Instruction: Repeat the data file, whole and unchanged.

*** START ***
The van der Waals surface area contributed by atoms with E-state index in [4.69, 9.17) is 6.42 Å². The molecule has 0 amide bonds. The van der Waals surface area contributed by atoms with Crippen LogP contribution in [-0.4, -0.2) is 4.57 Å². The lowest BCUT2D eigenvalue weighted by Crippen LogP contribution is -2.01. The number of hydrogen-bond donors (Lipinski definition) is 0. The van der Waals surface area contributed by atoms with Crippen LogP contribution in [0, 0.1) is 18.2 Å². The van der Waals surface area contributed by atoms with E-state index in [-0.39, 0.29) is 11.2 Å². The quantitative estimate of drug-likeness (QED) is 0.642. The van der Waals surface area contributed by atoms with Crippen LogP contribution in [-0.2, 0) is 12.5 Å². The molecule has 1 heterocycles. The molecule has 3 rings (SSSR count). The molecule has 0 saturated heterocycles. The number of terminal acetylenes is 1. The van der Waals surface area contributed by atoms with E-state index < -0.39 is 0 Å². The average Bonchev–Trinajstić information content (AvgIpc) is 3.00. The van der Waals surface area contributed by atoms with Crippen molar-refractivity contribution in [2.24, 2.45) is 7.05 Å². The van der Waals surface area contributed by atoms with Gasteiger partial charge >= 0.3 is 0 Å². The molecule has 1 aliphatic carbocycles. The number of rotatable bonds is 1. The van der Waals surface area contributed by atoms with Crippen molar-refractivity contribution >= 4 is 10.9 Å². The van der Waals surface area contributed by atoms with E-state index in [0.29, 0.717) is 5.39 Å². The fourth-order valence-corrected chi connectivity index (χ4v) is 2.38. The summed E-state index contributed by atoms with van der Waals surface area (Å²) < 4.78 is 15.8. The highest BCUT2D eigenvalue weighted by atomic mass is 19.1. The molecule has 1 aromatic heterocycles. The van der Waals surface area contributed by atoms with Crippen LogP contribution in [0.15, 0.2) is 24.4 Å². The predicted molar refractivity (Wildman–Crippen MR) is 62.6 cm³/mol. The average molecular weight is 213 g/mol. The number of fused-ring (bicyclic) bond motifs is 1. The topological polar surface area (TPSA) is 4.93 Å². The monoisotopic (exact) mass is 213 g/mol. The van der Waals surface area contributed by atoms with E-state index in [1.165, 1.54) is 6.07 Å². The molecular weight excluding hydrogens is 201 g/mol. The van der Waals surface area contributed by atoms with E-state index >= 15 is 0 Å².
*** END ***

The van der Waals surface area contributed by atoms with E-state index in [4.69, 9.17) is 6.42 Å². The molecule has 0 amide bonds. The van der Waals surface area contributed by atoms with Crippen LogP contribution in [-0.4, -0.2) is 4.57 Å². The lowest BCUT2D eigenvalue weighted by Crippen LogP contribution is -2.01. The number of hydrogen-bond donors (Lipinski definition) is 0. The van der Waals surface area contributed by atoms with Crippen LogP contribution in [0, 0.1) is 18.2 Å². The van der Waals surface area contributed by atoms with E-state index in [-0.39, 0.29) is 11.2 Å². The quantitative estimate of drug-likeness (QED) is 0.642. The van der Waals surface area contributed by atoms with Crippen LogP contribution in [-0.2, 0) is 12.5 Å². The molecule has 1 heterocycles. The molecule has 3 rings (SSSR count). The molecule has 0 saturated heterocycles. The number of terminal acetylenes is 1. The van der Waals surface area contributed by atoms with E-state index < -0.39 is 0 Å². The average Bonchev–Trinajstić information content (AvgIpc) is 3.00. The van der Waals surface area contributed by atoms with Crippen molar-refractivity contribution in [2.24, 2.45) is 7.05 Å². The van der Waals surface area contributed by atoms with Gasteiger partial charge >= 0.3 is 0 Å². The molecule has 1 aliphatic carbocycles. The number of rotatable bonds is 1. The van der Waals surface area contributed by atoms with Crippen molar-refractivity contribution >= 4 is 10.9 Å². The van der Waals surface area contributed by atoms with E-state index in [0.29, 0.717) is 5.39 Å². The fourth-order valence-corrected chi connectivity index (χ4v) is 2.38. The summed E-state index contributed by atoms with van der Waals surface area (Å²) < 4.78 is 15.8. The highest BCUT2D eigenvalue weighted by atomic mass is 19.1. The molecule has 1 aromatic heterocycles. The van der Waals surface area contributed by atoms with Crippen LogP contribution in [0.15, 0.2) is 24.4 Å². The predicted molar refractivity (Wildman–Crippen MR) is 62.6 cm³/mol. The average molecular weight is 213 g/mol. The number of fused-ring (bicyclic) bond motifs is 1. The topological polar surface area (TPSA) is 4.93 Å². The monoisotopic (exact) mass is 213 g/mol. The van der Waals surface area contributed by atoms with E-state index in [1.165, 1.54) is 6.07 Å². The molecular weight excluding hydrogens is 201 g/mol. The van der Waals surface area contributed by atoms with E-state index >= 15 is 0 Å².